Living Proof Blog

Next week: meet the advocates in Living Proof

Advocates’ stories–and the insights they share about their advocacy–are a central part of Living Proof. We’ve highlighted a few here in the Living Proof blog, like

Here are a few more of the advocates and their stories you’ll read about in the new edition of Living Proofdue out in just one week:

Becky Blanton went from living in her van in a Walmart parking lot to telling her story on becky bow bestthe stage of TED.com: “The speed at which I went from being a talented writer and journalist to being a homeless woman, living in a van, took my breath away.”

Carey Christensen came forward with her experience of Parkinson’s Disease because she didn’t hear patient’s voices in the advocacy discourse. Now she’s a patient advocate for the Michael J. Fox Foundation for Parkinson’s Research: “We Carey-Christensenhave our own voices and we have our own stories to tell, and I am not going to let my caregiver tell it and I am not going to let the head of some foundation tell it. I am going to tell it.”

Derek Cotton, cancer survivor, didn’t think he had a story to tell when he was approached by Gilda’s Club Twin Cities. “My first response was, ‘I don’t think I’m your guy. I don’t Derek2have this fantastic story to tell. I don’t have anything dramatic to say.’ I had cancer. I got better.”

Theresa Greenleaf, mom of a child with severe allergies, was asked by the school nurse to share her experiences with other parents: “What I really wanted to do was … to share the Theresamoment of nearly losing my child—to have them reflect on the reality of this situation.”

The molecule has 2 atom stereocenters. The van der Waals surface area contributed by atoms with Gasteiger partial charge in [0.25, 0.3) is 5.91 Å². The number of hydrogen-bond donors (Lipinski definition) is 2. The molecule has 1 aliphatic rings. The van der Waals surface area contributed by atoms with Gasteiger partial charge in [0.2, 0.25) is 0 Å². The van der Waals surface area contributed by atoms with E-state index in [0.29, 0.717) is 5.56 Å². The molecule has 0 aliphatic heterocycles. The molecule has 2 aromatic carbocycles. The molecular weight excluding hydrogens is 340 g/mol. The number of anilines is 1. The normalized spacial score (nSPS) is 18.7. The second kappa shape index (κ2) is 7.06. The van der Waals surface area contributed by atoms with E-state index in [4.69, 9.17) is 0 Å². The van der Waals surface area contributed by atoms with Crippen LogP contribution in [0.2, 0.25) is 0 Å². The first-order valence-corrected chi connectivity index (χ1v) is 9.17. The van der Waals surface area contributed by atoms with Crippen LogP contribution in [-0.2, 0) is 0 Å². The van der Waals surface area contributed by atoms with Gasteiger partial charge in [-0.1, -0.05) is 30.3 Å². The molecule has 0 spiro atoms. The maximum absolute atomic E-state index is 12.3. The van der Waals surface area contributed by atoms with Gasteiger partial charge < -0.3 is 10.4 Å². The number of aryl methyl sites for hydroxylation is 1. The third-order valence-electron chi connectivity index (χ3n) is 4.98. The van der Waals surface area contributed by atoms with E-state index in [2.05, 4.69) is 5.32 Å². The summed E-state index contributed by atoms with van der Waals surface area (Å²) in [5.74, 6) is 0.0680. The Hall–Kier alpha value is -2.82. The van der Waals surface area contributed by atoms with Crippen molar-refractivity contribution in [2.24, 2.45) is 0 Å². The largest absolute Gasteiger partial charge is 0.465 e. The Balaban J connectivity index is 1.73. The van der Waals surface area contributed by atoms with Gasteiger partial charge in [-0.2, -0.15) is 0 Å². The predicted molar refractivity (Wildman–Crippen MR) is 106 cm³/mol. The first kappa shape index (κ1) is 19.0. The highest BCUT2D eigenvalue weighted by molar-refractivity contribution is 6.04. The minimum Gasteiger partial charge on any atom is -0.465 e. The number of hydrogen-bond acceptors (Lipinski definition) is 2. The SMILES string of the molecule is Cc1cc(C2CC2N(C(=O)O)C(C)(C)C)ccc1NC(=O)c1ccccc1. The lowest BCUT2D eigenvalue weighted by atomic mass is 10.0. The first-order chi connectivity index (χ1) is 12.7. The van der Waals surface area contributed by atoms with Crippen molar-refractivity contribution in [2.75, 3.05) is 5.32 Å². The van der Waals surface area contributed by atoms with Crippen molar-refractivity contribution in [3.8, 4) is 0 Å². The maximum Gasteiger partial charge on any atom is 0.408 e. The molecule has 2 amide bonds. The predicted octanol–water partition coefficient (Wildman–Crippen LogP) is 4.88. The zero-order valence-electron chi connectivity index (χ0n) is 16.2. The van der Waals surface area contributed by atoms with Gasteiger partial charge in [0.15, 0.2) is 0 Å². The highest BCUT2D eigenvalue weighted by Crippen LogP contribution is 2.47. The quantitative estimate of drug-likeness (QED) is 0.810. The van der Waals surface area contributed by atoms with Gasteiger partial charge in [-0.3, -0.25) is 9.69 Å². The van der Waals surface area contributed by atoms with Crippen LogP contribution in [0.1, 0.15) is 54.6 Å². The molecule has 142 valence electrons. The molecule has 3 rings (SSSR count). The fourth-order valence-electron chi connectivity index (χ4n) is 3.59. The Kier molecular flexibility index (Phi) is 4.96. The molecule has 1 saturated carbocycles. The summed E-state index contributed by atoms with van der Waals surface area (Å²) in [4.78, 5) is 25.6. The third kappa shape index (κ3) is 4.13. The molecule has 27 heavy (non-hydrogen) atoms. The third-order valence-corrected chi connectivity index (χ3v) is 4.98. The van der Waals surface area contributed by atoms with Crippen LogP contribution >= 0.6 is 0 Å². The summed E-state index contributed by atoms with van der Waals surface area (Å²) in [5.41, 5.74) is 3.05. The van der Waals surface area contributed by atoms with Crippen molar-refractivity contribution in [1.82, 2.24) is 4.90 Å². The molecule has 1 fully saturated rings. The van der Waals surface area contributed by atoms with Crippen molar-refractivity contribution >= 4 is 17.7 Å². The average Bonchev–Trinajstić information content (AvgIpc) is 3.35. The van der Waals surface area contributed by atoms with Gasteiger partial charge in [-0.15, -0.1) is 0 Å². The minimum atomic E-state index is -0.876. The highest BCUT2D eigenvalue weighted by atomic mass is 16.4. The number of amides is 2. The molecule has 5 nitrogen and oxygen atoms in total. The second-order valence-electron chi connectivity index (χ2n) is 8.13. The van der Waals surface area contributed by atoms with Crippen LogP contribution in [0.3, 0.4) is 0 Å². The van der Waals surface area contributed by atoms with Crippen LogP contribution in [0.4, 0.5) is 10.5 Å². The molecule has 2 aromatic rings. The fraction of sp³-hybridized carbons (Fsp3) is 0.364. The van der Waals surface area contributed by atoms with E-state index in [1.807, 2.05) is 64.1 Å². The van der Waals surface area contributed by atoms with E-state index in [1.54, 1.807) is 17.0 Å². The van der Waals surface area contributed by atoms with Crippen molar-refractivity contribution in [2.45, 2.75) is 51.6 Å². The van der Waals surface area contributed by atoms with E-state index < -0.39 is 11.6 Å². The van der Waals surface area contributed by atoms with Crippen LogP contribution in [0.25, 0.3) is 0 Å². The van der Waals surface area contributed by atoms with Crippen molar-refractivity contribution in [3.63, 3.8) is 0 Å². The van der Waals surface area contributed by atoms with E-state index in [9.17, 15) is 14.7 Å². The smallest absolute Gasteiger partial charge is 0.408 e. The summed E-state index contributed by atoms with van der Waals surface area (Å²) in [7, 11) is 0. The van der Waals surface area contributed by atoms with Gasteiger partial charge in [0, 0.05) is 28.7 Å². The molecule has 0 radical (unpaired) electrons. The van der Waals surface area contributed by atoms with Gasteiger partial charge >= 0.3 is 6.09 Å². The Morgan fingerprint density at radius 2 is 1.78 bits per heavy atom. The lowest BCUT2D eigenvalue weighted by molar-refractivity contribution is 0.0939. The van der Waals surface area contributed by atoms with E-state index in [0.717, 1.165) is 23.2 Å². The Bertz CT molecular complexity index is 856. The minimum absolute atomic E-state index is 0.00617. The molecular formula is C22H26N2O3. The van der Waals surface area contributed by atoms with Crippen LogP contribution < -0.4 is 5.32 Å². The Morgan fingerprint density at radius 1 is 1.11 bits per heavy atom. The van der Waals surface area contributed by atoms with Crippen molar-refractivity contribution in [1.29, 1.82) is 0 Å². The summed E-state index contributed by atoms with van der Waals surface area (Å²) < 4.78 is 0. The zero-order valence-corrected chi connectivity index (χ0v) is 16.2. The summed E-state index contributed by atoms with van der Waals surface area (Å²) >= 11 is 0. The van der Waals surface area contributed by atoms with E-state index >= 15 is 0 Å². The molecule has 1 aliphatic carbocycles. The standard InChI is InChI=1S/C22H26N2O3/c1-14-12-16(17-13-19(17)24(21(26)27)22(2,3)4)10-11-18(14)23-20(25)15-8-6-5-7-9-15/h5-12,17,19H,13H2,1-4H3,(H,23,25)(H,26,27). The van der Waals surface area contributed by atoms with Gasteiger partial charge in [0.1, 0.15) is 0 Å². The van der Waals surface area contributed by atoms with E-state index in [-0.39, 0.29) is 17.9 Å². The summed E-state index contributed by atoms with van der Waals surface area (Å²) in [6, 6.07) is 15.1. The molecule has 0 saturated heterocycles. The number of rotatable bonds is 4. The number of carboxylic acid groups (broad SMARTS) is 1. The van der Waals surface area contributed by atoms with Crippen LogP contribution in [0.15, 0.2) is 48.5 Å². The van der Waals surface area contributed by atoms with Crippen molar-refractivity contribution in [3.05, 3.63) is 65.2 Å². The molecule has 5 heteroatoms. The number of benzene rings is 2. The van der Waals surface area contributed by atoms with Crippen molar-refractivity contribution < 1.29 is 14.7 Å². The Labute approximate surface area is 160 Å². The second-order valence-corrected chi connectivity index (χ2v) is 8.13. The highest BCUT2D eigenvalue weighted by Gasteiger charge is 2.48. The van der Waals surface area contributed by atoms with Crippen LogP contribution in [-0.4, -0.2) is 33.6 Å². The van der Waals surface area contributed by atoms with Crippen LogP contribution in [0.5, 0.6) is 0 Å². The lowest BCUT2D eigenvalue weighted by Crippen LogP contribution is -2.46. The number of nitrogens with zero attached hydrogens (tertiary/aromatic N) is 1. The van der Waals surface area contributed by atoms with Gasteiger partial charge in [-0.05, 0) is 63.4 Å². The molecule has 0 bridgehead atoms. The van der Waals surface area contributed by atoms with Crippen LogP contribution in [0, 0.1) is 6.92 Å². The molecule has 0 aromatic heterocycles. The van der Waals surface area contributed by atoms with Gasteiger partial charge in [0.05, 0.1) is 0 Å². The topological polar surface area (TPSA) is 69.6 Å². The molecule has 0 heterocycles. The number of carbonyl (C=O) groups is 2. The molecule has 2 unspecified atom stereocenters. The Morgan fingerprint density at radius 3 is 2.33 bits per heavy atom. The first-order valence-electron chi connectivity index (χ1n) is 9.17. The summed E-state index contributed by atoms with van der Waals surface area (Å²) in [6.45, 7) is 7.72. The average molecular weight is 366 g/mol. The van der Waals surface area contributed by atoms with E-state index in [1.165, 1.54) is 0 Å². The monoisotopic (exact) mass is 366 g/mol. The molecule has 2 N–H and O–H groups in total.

Read these and other stories in the new, expanded edition of Living Proof–and learn to tell your own.

The President’s Youngest Advisor on HIV/AIDS Stays Focused

LawrenceSince speaking publicly in local high schools about his HIV-positive status only a few months after his diagnosis at age seventeen, Lawrence Stallworth II has addressed college students, doctors, and legislators, the United Nations and the United States Conference on AIDS. Now—at twenty-three—he’s the youngest member of the Presidential Advisory Council on HIV/AIDS.

Here’s Proof!

Here are two entries we’ve received for “Where’s Your Living Proof?” Kristin and Stephanie’s favorite nonprofits are now in the running to receive an end-of-the-year gift. (Yours could be, too. Tell us how you’re using Living Proof to enter!)

“I’ve shared my story of living with domestic violence via blogging for many years, but I am now beginning to share my story in person with a variety of audiences. I’ve used Living Proof to help me determine the best way to tailor my story and message for each audience, whether I am talking with victims in a shelter, advocates at a conference or potential donors. Writing is a much more comfortable and natural medium for me than public speaking, so the book has proved valuable in helping me feel more confident in speaking publicly about my personal experiences and insights.” — Kristin

Living Proof has become one if the essential tools that I provide all of the self-advocates I train. Whether they are just learning to advocate for themselves or if they are tackling a bigger issue on behalf of others, building the foundation through telling our personal stories is essential. Even if you never use your story in public, you must know it to know where you fit and how you connect with the world around you.” –Stephanie

“People tell stories not just to work out their own changing identities, but also to guide others who will follow them. They seek not to provide a map that can guide others—each must create his own—but rather to witness the experience of reconstructing one’s own map….” – Arthur W. Frank